In this interview recorded during the 2018 Black Alumni Reunion, Tanya Lumpkins, class of 1985, and her daughter, Sarah Marion, class of 2019, share their thoughts on a Brown University family legacy and current events as they compare their experiences on campus.
The interview begins by Lumpkins explaining a bit of her family background, her attendance at Sidwell Friends School in Washington, D.C., and how she decided to attend Brown upon a suggestion from one of her classmates. She also shares her first memories of coming to campus. Conversely, Marion recalls attending public school in Washington, D.C., and first coming to campus with her mother during one of the first Black Alumni Reunions.
In discussing great memories of Brown, Lumpkins cites the Black Alumni Reunions as well as enduring friendships that began on campus both through courses and her membership in the historically Black Delta Sigma Theta sorority. Conversely, Marion discusses finding community on a campus with significantly fewer sororities and fraternities still in operation. She goes on to explain that the 2016 election of Donald Trump for President forced the university and its students to reposition themselves into supportive groups of allies for students of color and otherwise marginalized groups.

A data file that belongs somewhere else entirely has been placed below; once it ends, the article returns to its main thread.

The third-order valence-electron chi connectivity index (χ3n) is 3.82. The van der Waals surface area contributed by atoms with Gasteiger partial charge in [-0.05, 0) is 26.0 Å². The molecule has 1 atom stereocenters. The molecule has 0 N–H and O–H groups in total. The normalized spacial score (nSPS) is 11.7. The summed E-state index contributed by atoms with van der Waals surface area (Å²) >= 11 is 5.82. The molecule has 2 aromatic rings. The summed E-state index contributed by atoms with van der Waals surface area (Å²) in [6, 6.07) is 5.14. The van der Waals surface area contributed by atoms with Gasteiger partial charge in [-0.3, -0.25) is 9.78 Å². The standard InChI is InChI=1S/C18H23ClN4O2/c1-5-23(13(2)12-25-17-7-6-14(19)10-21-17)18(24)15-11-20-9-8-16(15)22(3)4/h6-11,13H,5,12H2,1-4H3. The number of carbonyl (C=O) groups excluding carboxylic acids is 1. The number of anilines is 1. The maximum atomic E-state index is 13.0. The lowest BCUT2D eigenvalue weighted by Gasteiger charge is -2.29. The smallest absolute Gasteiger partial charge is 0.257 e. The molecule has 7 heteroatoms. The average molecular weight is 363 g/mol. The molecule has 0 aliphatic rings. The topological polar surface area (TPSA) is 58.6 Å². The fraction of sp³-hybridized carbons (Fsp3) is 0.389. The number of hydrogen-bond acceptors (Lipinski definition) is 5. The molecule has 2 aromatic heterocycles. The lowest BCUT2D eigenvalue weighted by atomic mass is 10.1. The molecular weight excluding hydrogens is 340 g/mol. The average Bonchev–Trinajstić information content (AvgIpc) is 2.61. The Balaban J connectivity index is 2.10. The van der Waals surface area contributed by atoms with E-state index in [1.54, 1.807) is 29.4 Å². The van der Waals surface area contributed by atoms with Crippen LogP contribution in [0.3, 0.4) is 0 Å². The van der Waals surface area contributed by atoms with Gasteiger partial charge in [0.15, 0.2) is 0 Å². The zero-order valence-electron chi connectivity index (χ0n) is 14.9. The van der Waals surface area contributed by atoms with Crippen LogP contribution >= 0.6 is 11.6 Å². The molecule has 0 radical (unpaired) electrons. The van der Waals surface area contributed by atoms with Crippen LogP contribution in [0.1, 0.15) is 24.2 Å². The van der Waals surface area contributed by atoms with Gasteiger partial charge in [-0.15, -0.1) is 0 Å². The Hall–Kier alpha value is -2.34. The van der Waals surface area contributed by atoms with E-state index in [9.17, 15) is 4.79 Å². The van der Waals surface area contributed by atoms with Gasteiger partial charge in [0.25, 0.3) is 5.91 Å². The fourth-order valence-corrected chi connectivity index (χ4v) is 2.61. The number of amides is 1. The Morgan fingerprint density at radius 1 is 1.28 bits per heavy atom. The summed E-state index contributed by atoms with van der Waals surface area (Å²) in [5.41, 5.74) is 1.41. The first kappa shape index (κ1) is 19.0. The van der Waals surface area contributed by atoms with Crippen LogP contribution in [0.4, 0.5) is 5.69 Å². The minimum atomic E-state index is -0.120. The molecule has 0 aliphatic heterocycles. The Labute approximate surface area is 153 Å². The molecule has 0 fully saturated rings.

Lumpkins and Marion go on to consider the meaning of a family legacy at Brown, and feminism, sexism, and racism in light of current events. Lumpkins describes her career path after Brown and Marion concludes by describing the narrative medicine research she will conduct in her final semester.
Pembroke Hall, Brown University